Not to idealize matters, we have to admit that, like the Biblical writers, who used the vilification of the child-sacrificing Canaanites as a justification to seize their land (and even to kill them all), Pagans who had left the practice behind equally used the reference to it to score political points.
The Romans had practised human sacrifice within living memory and then abolished it, so they were acutely aware of it and tried to exorcize it from their own historical identity by rooting it out in conquered lands as well.
This is the same psychology as among modern Westerners who remember their grandfathers’ abolition of slavery and, therefore, feel spurred to support or engineer the “abolition of caste” in India.
Using that mentality, Roman war leaders would emphasize this phenomenon of child sacrifice among the Carthaginians to portray them as barbarians in urgent need of Rome’s civilizing intervention.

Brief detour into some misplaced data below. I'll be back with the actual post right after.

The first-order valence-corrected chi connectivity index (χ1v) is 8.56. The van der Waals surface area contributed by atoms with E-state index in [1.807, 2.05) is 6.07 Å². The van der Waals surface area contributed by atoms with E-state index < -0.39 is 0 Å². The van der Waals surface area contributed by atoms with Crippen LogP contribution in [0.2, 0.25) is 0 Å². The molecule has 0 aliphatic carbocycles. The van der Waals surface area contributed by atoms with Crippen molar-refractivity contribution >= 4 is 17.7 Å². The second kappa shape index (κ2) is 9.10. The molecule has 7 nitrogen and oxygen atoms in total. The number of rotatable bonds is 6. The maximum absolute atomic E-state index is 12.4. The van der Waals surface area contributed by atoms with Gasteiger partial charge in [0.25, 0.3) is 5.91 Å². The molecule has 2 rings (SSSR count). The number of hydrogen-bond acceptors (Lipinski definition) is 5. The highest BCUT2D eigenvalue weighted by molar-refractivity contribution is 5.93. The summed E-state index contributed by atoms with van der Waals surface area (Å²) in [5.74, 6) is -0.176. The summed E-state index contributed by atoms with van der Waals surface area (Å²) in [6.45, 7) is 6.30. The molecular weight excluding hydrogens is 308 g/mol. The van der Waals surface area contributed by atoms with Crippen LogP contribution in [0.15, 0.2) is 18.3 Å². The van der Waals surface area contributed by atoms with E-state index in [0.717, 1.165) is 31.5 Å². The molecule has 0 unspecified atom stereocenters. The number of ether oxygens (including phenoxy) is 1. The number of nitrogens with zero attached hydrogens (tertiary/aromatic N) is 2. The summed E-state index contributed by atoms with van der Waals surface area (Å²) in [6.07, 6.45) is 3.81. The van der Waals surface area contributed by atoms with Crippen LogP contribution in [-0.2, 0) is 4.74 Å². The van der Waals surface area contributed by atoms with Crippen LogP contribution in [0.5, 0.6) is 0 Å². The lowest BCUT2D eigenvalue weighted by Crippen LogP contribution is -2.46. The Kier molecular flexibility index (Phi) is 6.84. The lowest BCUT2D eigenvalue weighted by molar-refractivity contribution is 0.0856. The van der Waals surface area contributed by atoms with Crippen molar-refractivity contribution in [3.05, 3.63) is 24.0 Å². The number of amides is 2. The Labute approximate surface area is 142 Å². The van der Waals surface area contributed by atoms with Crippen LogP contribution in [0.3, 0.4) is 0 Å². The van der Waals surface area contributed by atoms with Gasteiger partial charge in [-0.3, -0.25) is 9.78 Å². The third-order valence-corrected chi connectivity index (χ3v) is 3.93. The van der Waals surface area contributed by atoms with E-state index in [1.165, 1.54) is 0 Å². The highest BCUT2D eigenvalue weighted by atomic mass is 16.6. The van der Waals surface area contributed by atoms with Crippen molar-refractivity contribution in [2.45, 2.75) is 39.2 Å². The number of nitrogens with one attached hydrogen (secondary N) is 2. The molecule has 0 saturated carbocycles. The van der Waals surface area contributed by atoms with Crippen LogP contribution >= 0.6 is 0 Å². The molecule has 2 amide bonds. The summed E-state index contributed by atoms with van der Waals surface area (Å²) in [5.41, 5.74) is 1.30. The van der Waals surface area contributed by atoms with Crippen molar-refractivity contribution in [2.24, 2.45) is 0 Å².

Later, Caesar would also demonize as human-sacrificers, the Druids of Gaul, another “barbarian” country the Romans “liberated” from its own traditions after conquering it.
Likewise, the Chinese Zhou dynasty justified its coup d’état (11th century BCE) against the Shang dynasty by demonizing the Shang as practising human sacrifice.
This way, Sati came in very handy to justify an offensive in India. Mind you, in a military sense India had partly been conquered already, and British self-confidence at the time was such that the complete subjugation of the subcontinent seemed assured.
The offensive, in this case, was not military, its target was the Christianization of the East India Company, to be followed by the conversion of its subjects. Around 1800, the Company was still purely commercial and even banned missionaries for their religious zeal might create riots, and these would be bad for business.
So, the Christian lobby had to convince the British Parliamentarians that the Christianization of India was good and necessary, and, therefore, worthy of the Company’s active or passive support, namely to free the natives from barbarism. To that end, there was no better eye-catcher than Sati.